So we suggest you stay a little sceptical when someone promises interest-free, as maybe they are using cheap solar panels and inverter solutions, then bump up the price to absorb the interest component, and then offer the bundle as “Interest-Free”.

Do pay-as-you-save energy-saving schemes work?

Pay As You Save (PAYS) is an economic mechanism that enables an energy supply company (utility) to pay for both the upfront cost of a distributed energy solution and recover the cost on the monthly bill with a charge which is less than the estimated savings.

The customer experiences positive cash flow at the beginning of the procedure, but once the utility recovers its costs, the solar power system can be transferred to the consumer.

The marketed goal of a “pay as you save” is to improve the energy performance of the private housing sector and to ensure that consumers benefit from lower electricity prices.

Other benefits mentioned in marketing material include the raising of the country’s energy security by reducing consumption of fossil fuels and the reduction of carbon levels which helps the environment.

The increased use of solar power will reduce the consumption of fossil fuels in years to come

The increased use of solar power will reduce the consumption of fossil fuels in years to come

In theory, ‘Pay As You Save’ for solar and batteries is a fantastic business strategy because installing a solar system should save you money based on your current quarterly bill expense.

The drawback with this scheme is often the energy retailers offering such schemes use the lower quality solar gear, to make sure payback is soon and profit is maximised.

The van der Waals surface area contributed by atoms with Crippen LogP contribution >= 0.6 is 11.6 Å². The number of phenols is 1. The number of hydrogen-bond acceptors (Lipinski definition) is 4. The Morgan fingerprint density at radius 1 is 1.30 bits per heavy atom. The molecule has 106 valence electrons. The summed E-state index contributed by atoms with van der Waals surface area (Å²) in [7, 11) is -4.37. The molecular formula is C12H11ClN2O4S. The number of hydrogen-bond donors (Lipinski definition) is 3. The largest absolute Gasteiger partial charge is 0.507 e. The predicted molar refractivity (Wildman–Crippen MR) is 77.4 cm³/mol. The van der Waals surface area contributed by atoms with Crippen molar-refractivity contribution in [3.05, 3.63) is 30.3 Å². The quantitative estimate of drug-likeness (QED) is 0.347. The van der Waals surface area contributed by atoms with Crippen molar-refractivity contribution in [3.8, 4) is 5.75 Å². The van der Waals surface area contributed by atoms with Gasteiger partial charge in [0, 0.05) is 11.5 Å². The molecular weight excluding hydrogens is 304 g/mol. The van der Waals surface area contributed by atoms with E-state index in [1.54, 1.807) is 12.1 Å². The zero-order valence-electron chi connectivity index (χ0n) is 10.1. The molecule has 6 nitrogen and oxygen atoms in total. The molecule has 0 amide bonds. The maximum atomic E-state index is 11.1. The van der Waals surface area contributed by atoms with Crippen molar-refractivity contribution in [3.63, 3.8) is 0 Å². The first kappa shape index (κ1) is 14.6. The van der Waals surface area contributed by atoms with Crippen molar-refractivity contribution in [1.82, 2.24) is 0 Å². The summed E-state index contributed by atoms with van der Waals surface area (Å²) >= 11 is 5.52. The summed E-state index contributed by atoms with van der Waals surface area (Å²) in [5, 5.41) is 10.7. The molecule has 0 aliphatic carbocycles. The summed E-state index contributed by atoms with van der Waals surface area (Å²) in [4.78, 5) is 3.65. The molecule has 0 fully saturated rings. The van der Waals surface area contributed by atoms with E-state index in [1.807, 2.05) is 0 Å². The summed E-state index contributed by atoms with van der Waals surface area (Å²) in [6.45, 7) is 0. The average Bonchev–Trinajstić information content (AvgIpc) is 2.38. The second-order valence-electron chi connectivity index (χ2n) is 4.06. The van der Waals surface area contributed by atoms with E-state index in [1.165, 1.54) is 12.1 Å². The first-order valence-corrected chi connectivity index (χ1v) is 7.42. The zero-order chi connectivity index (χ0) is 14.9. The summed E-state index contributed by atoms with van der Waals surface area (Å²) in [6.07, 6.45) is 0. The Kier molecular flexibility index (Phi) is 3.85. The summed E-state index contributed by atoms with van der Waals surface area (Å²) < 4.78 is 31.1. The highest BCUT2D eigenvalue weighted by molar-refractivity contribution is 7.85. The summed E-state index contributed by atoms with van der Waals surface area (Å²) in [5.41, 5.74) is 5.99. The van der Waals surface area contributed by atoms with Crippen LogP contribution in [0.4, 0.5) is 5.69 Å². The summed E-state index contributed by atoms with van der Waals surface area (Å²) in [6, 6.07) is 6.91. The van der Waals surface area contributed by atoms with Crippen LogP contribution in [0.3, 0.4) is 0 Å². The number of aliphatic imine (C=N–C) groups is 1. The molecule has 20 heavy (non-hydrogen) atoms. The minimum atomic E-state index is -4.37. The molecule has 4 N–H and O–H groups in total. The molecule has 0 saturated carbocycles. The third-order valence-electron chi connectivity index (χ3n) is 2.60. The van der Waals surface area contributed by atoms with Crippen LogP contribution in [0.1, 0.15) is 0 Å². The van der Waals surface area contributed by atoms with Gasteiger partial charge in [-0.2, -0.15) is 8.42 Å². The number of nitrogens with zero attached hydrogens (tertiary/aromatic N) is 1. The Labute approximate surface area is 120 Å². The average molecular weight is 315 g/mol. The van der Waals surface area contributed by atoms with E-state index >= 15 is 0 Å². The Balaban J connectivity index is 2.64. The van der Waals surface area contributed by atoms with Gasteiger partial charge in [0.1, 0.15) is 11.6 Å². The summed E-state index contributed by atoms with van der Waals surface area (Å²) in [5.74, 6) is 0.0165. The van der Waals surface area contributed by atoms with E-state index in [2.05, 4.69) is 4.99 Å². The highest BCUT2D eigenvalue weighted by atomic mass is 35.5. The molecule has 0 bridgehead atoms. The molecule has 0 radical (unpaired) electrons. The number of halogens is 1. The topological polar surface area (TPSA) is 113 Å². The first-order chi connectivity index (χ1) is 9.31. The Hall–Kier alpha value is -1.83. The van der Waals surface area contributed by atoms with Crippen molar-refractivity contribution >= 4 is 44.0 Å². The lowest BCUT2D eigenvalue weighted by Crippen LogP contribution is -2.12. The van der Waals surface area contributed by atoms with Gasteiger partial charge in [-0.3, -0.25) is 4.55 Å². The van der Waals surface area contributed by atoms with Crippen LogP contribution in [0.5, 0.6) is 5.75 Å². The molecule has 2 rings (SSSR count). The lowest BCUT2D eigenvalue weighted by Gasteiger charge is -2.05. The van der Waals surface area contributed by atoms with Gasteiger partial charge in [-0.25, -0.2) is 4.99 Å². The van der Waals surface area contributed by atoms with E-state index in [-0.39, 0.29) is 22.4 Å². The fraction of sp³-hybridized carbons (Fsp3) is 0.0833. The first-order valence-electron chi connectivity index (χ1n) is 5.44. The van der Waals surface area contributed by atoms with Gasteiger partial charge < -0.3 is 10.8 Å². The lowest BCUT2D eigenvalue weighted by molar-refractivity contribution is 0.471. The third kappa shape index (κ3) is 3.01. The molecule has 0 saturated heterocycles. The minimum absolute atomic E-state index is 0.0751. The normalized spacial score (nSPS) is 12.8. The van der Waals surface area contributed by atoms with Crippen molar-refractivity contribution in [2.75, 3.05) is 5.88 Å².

So when the customer then at the end takes over the solar system, often via a lump sum payout, the system will be close to the end of their life, meaning the customer will face breakdowns and outages soon after taking over the ownership.

That’s the reason for long-term solutions – it pays to go for quality solar gear.

Energy-saving measures for your home

Customers when considering solar also sometimes have energy-saving measures installed, like insulation, double glazing on windows, or a new hot water heating system.

These bundled measures will result in reduced energy consumption patterns and, as a result, reduced energy bills.

If you are a private landlord, the concept would be that a new and well-functioning energy-efficient property will attract higher rental income, thus repaying the loan on the energy-efficient equipment over time.

However, prior to actually entering into some kind of loan agreement, it is critical to consider any possible variables that can influence your spending plan or ability to afford regular loan repayments such as:

  • Using more power than what was produced, as the tenant now thinks solar is a magic pudding.
  • A drop in the solar feed-in tariff- resulting in a reduced income stream.

If these variables are not taken into account from the start, borrowers may find themselves unable to stick to the planned budget as they will be surprised by unanticipated extra costs or higher electricity bills than expected.